Some have argued that the resulting massive flooding of the inhabited and probably farmed northern shores of the Black Sea is thought to be the historic basis for the flood stories found in the Epic of Gilgamesh and in the Bible in Book of Genesis, Chapters 6-9. The story of a Great Flood (also known as the Deluge) sent by a Deity or deities to destroy Civilization as an act of Divine retribution is a The Epic of Gilgamesh is an epic poem from Ancient Mesopotamia and is among the earliest known works of literary fiction. Etymology According to the Online Etymology Dictionary, the word bible is from Latin biblia, traced from the same word through Medieval Latin and Late Latin On the other hand, there is also evidence for a flood of water going in the opposite direction, from the Black Sea into the Sea of Marmara around 7000 or 8000 BCE. The Sea of Marmara ( Turkish: Marmara Denizi, Greek: Θάλασσα του Μαρμαρά or Προποντίς, Bulgarian
St. Jerome's Vulgate translates the Hebrew besepharad in Obadiah, 1-20 as "Bosforus", but other translations give it as "Sepharad" (probably Sardis, but later identified with Spain). Jerome (c 347 – September 30, 420) ( Latin: Eusebius Sophronius Hieronymus; Εὐσέβιος Σωφρόνιος Ἱερώνυμος The Vulgate is an early Fifth Century version of the Bible in Latin, and largely the result of the labours of Jerome, who was commissioned by Sepharad is a Biblical placename of uncertain location Persian inscriptions refer to two places called "Saparda" one in Media and the other in Sardis, also Sardes ( Lydian: Sfard, Greek: Σάρδεις, Persian: Sparda) modern Sart in 
As the only passage between the Black Sea and the Mediterranean, the Bosporus has always been of great commercial and strategic importance. The Greek city-state of Athens in the 5th century BC, which was dependent on grain imports from Scythia, therefore maintained critical alliances with cities which controlled the straits, such as the Megarian colony Byzantium. Athens (ˈæθənz Αθήνα Athina,) the Capital and largest city of Greece, dominates the Attica periphery as one of the world's The 5th century BC started the first day of 500 BC and ended the last day of 401 BC. In Classical Antiquity, Scythia ( Greek Skuthia) was the area in Eurasia inhabited by the Scythians, from the 8th Megara ( Greek:, "Big Houses" is an ancient city (pop This article is about the city See also Byzantine Empire. Byzantium ( Greek: Βυζάντιον Latin: la BYZANTIVM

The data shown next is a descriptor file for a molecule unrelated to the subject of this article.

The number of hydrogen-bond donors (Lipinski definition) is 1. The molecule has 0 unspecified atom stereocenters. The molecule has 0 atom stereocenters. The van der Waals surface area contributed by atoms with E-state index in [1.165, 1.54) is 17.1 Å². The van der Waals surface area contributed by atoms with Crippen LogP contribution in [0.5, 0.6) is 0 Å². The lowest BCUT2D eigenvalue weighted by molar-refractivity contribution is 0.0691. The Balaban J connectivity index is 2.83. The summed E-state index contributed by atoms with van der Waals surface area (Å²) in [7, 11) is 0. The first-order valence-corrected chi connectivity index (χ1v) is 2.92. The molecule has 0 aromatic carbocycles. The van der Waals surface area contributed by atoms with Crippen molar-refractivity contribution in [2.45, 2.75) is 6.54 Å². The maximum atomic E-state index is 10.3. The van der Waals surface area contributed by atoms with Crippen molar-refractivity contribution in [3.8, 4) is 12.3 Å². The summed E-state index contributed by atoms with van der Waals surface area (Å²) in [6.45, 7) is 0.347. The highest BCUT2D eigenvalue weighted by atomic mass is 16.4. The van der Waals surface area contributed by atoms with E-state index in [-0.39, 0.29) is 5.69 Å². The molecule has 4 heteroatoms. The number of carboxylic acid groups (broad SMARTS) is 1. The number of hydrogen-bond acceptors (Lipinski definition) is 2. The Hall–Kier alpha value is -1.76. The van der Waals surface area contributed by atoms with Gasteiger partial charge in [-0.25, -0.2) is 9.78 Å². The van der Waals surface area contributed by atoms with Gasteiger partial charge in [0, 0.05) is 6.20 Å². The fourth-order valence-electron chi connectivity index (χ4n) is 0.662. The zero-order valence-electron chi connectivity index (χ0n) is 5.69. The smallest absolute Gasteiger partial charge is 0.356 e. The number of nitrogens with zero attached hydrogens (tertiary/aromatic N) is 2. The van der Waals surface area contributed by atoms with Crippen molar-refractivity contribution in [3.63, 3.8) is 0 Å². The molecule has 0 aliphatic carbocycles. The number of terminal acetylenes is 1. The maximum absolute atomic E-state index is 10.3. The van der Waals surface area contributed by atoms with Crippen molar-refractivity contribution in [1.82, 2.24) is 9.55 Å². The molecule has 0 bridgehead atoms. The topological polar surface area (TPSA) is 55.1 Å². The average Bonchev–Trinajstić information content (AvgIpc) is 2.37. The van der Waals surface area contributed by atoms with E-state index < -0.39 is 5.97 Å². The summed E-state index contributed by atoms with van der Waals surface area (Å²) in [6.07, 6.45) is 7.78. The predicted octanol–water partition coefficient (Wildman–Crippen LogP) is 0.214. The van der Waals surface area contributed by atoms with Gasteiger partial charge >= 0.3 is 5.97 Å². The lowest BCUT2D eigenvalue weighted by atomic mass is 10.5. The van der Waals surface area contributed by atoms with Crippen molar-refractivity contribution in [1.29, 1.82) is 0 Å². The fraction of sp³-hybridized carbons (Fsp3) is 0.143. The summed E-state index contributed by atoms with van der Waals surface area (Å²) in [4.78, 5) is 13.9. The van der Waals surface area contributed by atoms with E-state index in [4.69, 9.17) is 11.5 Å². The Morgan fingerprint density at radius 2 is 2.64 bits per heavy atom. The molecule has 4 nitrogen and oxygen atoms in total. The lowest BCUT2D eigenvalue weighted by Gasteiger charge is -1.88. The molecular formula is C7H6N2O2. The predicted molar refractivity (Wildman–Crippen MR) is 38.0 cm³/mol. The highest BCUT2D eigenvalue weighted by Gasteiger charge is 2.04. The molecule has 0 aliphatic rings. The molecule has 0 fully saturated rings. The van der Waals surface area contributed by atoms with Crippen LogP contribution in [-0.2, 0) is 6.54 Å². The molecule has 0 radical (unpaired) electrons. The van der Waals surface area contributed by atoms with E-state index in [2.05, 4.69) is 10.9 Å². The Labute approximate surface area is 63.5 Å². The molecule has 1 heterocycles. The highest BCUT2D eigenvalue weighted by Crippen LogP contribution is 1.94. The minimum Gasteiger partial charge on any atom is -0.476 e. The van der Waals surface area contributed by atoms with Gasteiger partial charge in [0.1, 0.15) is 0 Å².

The strategic significance of the strait was one of the factors in the decision of the Roman Emperor Constantine the Great to found there in 330 AD his new capital, Constantinople, which came to be known as the capital of the Eastern Roman Empire. Flavius Valerius Aurelius Constantinus (27 February ca. 272 &ndash 22 May 337 commonly known as Constantine I, Constantine the Great, or Saint Constantine Events By Place Roman Empire May 11 — Constantine I refounds Byzantium, renames it New Rome Constantinople (Κωνσταντινούπολις Konstantinoúpolis, or gr ἡ Πόλις hē Polis, Latin: la CONSTANTINOPOLIS On May 29, 1453 it was conquered by the emerging Ottoman Empire. The Ottoman Empire (1299–1923 ( Old Ottoman Turkish: دولتْ علیّه عثمانیّه Devlet-i Âliye-yi Osmâniyye, Late Ottoman and Modern Turkish In fact, as the Ottoman Turks closed in on Constantinople, they constructed a fortification on each side of the strait, Anadoluhisarı (1393) and Rumelihisarı (1451). Anadoluhisarı is a Fortress located in Istanbul, Turkey on the Anatolian ( Asian side of the Bosporus, which also gives Rumelihisarı is a Fortress located in Istanbul, Turkey, on a hill at the European side of the Bosporus just north of the They later renamed the city Istanbul. Istanbul (historically Byzantium and later Constantinople; see the other Names of Istanbul) is the largest city of Turkey